21 September 2000
COLABA AND GHERIAH
Plan de Gyria on Vizendruk; Fortifications de l'isle de Goulaba aupres de Bombay. [India, c.1721]
Two manuscript French plans of Colaba and Gheriah on one sheet, ink, wash and colours on paper (520 x 740mm), seas in green, sandbanks in yellow, the left hand plan of Gheriah showing the fortress island, the tented city of the Angrian soldiers, with various ships and smaller boats at anchorage, the right hand plan showing the fortress island of Colaba, various sandbanks and rocks, and the anchorages of the Portuguese and English ships to the south, rhumb-lines decorating the seas, the plans set in black ink ruled borders.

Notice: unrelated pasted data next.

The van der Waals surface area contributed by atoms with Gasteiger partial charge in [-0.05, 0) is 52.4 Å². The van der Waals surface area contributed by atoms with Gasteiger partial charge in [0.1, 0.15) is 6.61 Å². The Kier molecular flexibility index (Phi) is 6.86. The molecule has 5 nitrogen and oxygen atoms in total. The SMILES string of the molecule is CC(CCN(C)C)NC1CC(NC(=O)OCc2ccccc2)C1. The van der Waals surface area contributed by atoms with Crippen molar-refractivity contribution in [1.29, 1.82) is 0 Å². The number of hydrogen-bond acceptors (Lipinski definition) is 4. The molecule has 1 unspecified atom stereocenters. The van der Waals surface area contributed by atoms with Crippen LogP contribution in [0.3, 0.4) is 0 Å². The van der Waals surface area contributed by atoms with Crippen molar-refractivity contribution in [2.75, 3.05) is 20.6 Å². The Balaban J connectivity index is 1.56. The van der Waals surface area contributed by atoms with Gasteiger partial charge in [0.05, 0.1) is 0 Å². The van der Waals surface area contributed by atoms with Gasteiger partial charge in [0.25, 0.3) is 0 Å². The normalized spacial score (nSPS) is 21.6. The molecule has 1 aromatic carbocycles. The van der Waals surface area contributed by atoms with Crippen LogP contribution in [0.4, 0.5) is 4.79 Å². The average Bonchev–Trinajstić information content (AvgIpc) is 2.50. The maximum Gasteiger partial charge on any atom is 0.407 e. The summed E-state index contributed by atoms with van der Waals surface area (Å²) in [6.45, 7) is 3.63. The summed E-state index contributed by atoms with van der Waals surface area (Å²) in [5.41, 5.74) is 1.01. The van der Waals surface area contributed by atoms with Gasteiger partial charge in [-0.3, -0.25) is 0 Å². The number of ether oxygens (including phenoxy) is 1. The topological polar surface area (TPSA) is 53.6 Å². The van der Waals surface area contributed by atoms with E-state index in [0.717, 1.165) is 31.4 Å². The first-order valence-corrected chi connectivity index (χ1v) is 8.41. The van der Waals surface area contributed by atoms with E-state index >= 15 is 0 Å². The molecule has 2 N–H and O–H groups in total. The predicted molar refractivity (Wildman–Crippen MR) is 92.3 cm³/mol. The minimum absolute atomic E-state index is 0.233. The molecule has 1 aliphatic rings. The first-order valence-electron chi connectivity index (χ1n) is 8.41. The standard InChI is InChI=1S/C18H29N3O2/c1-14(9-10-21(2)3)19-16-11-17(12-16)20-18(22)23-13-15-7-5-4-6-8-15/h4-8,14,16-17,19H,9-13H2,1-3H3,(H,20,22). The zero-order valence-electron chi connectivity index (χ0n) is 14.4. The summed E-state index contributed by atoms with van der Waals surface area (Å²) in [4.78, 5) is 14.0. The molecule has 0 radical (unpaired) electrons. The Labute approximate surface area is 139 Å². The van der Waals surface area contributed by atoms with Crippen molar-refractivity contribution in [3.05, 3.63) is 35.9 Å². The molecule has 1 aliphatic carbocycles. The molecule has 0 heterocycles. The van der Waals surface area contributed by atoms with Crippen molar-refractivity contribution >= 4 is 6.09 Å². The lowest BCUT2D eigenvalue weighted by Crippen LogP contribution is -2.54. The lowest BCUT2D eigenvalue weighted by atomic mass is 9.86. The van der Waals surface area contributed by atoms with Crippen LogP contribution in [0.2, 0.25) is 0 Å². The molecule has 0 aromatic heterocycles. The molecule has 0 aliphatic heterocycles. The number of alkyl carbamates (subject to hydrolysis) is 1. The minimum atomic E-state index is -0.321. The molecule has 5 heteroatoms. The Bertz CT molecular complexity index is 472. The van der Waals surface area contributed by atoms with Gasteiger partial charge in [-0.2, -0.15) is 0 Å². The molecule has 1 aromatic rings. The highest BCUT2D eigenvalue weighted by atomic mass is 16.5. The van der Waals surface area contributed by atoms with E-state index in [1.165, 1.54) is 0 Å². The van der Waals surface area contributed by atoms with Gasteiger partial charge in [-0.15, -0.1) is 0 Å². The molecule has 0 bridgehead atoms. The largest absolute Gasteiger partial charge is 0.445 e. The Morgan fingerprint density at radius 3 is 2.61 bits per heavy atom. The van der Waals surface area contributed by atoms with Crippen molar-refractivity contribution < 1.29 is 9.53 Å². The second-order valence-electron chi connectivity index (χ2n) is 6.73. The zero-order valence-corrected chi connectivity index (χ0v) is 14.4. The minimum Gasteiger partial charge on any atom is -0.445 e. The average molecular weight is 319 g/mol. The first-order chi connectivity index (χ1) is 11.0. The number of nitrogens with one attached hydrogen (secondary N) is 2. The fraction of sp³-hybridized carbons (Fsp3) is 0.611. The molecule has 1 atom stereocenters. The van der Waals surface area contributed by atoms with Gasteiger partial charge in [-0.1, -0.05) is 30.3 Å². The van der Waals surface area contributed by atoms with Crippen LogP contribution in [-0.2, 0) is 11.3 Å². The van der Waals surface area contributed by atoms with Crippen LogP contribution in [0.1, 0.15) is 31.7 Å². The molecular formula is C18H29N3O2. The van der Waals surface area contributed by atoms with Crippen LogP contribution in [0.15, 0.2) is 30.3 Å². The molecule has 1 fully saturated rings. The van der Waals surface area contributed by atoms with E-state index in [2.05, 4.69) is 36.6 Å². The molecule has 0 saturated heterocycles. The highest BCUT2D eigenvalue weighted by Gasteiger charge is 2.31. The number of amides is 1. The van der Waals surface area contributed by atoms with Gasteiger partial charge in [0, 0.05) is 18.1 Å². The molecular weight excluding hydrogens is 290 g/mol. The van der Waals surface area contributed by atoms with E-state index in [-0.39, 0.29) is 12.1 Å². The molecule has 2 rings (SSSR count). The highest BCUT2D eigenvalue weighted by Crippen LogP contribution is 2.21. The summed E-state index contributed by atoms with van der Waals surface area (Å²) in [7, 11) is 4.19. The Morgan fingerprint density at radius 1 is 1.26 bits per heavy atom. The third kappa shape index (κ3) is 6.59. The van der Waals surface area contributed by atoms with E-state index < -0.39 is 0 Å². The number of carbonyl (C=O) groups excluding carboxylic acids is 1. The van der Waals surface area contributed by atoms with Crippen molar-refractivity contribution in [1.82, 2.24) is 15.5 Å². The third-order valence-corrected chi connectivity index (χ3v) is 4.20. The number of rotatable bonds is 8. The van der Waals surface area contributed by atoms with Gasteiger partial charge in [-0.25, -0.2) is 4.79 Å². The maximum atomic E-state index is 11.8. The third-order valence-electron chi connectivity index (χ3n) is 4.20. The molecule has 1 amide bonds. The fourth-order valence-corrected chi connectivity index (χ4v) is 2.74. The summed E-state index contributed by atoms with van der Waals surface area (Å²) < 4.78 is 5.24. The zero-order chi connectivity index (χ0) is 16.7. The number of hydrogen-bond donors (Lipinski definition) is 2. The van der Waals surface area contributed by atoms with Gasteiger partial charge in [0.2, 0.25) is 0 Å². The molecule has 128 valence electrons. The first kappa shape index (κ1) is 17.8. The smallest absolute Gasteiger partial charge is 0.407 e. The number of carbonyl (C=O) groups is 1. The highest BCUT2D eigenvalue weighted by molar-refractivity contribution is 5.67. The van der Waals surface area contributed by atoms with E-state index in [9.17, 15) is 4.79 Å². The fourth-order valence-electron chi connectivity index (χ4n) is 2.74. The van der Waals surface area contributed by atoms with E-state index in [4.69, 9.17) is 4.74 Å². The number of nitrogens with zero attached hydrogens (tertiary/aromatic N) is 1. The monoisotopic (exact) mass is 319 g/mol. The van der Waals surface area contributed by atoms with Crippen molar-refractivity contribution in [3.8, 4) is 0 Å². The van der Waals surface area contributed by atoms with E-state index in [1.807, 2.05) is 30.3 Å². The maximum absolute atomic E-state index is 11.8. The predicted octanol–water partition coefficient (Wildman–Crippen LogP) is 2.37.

A fascinating pair of French plans of the Angrian fortresses of Colaba and Gheriah. The Colaba plan showing the combined English and Portuguese attack on the fort in 1721. Conajee Angria was one of the greatest Indian adversaries to the spread of English control along the western Indian coast in the early 18th century. In 1698 Angria took control of the command of the Mahratta navy, and soon controlled the Malabar coasts between Bombay and Goa. In 1713 he took the fortresses of Colaba south of Bombay and Gheriah. In 1721 a combined force of English and Portuguese ships attempted to sugugate Angria but their assault on both Colaba and Gheriah failed. Angria remained a potent force in the region, harrying European shipping and commerce along the Malabar coast until the late 1730s.
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